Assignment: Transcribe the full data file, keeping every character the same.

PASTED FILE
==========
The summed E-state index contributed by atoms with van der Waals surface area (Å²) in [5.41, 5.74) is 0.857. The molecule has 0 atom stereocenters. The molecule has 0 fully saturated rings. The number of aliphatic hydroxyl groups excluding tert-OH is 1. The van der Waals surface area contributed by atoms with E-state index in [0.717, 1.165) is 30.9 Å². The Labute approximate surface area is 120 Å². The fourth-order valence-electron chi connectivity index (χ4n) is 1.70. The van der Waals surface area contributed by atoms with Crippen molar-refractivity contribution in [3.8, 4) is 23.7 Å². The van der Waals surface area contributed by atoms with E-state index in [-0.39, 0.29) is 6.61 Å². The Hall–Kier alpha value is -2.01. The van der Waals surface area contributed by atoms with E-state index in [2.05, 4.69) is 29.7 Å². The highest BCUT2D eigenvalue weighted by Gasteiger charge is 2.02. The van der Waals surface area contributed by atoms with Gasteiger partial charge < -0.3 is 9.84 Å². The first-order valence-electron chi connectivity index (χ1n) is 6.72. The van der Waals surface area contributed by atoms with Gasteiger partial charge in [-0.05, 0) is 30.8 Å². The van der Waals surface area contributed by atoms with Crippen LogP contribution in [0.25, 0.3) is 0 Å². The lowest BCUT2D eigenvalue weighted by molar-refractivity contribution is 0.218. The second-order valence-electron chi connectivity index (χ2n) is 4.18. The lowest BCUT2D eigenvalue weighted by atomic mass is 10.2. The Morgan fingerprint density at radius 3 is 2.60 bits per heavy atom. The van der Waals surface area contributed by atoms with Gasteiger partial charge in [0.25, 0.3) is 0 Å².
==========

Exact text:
The summed E-state index contributed by atoms with van der Waals surface area (Å²) in [5.41, 5.74) is 0.857. The molecule has 0 atom stereocenters. The molecule has 0 fully saturated rings. The number of aliphatic hydroxyl groups excluding tert-OH is 1. The van der Waals surface area contributed by atoms with E-state index in [0.717, 1.165) is 30.9 Å². The Labute approximate surface area is 120 Å². The fourth-order valence-electron chi connectivity index (χ4n) is 1.70. The van der Waals surface area contributed by atoms with Crippen molar-refractivity contribution in [3.8, 4) is 23.7 Å². The van der Waals surface area contributed by atoms with E-state index in [-0.39, 0.29) is 6.61 Å². The Hall–Kier alpha value is -2.01. The van der Waals surface area contributed by atoms with E-state index in [2.05, 4.69) is 29.7 Å². The highest BCUT2D eigenvalue weighted by Gasteiger charge is 2.02. The van der Waals surface area contributed by atoms with Gasteiger partial charge < -0.3 is 9.84 Å². The first-order valence-electron chi connectivity index (χ1n) is 6.72. The van der Waals surface area contributed by atoms with Gasteiger partial charge in [-0.05, 0) is 30.8 Å². The van der Waals surface area contributed by atoms with Crippen LogP contribution in [0.25, 0.3) is 0 Å². The lowest BCUT2D eigenvalue weighted by molar-refractivity contribution is 0.218. The second-order valence-electron chi connectivity index (χ2n) is 4.18. The lowest BCUT2D eigenvalue weighted by atomic mass is 10.2. The Morgan fingerprint density at radius 3 is 2.60 bits per heavy atom. The van der Waals surface area contributed by atoms with Gasteiger partial charge in [0.25, 0.3) is 0 Å².